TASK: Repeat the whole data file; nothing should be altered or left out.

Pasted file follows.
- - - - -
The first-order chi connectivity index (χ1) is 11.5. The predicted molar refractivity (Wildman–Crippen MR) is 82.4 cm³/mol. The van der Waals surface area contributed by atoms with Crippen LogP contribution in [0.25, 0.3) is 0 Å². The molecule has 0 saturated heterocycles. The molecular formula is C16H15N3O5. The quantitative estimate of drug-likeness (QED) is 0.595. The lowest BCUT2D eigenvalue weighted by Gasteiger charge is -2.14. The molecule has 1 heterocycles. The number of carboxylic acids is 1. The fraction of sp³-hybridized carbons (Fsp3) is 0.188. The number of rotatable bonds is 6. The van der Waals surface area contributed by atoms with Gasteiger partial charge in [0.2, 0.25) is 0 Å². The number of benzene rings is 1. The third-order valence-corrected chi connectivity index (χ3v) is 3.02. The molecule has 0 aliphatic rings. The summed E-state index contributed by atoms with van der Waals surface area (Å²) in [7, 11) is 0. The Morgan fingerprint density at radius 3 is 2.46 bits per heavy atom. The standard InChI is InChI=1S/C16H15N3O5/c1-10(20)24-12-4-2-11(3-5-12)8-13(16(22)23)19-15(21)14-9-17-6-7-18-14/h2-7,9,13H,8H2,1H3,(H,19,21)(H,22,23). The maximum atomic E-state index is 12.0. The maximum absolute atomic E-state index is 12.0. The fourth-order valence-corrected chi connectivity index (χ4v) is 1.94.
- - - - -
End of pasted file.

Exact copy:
The first-order chi connectivity index (χ1) is 11.5. The predicted molar refractivity (Wildman–Crippen MR) is 82.4 cm³/mol. The van der Waals surface area contributed by atoms with Crippen LogP contribution in [0.25, 0.3) is 0 Å². The molecule has 0 saturated heterocycles. The molecular formula is C16H15N3O5. The quantitative estimate of drug-likeness (QED) is 0.595. The lowest BCUT2D eigenvalue weighted by Gasteiger charge is -2.14. The molecule has 1 heterocycles. The number of carboxylic acids is 1. The fraction of sp³-hybridized carbons (Fsp3) is 0.188. The number of rotatable bonds is 6. The van der Waals surface area contributed by atoms with Gasteiger partial charge in [0.2, 0.25) is 0 Å². The number of benzene rings is 1. The third-order valence-corrected chi connectivity index (χ3v) is 3.02. The molecule has 0 aliphatic rings. The summed E-state index contributed by atoms with van der Waals surface area (Å²) in [7, 11) is 0. The Morgan fingerprint density at radius 3 is 2.46 bits per heavy atom. The standard InChI is InChI=1S/C16H15N3O5/c1-10(20)24-12-4-2-11(3-5-12)8-13(16(22)23)19-15(21)14-9-17-6-7-18-14/h2-7,9,13H,8H2,1H3,(H,19,21)(H,22,23). The maximum atomic E-state index is 12.0. The maximum absolute atomic E-state index is 12.0. The fourth-order valence-corrected chi connectivity index (χ4v) is 1.94.